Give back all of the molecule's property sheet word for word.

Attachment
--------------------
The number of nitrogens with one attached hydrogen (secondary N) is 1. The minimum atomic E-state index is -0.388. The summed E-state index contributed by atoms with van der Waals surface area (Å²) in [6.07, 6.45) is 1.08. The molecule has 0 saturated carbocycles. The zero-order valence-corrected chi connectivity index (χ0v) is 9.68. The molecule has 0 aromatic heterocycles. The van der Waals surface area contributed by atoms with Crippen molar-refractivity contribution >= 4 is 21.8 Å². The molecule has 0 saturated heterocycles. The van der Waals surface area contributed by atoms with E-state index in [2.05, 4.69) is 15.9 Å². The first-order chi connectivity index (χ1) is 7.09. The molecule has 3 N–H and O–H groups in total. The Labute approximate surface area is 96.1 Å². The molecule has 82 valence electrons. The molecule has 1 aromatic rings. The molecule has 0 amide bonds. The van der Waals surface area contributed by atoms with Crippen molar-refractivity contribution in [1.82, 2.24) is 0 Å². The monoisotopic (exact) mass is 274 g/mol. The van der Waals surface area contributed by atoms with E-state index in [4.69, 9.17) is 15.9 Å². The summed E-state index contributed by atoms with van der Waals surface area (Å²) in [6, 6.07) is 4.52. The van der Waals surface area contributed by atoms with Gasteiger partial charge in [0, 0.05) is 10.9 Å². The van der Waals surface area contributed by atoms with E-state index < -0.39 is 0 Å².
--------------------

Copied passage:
The number of nitrogens with one attached hydrogen (secondary N) is 1. The minimum atomic E-state index is -0.388. The summed E-state index contributed by atoms with van der Waals surface area (Å²) in [6.07, 6.45) is 1.08. The molecule has 0 saturated carbocycles. The zero-order valence-corrected chi connectivity index (χ0v) is 9.68. The molecule has 0 aromatic heterocycles. The van der Waals surface area contributed by atoms with Crippen molar-refractivity contribution >= 4 is 21.8 Å². The molecule has 0 saturated heterocycles. The van der Waals surface area contributed by atoms with E-state index in [2.05, 4.69) is 15.9 Å². The first-order chi connectivity index (χ1) is 7.09. The molecule has 3 N–H and O–H groups in total. The Labute approximate surface area is 96.1 Å². The molecule has 82 valence electrons. The molecule has 1 aromatic rings. The molecule has 0 amide bonds. The van der Waals surface area contributed by atoms with Crippen molar-refractivity contribution in [1.82, 2.24) is 0 Å². The monoisotopic (exact) mass is 274 g/mol. The van der Waals surface area contributed by atoms with E-state index in [4.69, 9.17) is 15.9 Å². The summed E-state index contributed by atoms with van der Waals surface area (Å²) in [6, 6.07) is 4.52. The van der Waals surface area contributed by atoms with Gasteiger partial charge in [0, 0.05) is 10.9 Å². The van der Waals surface area contributed by atoms with E-state index < -0.39 is 0 Å².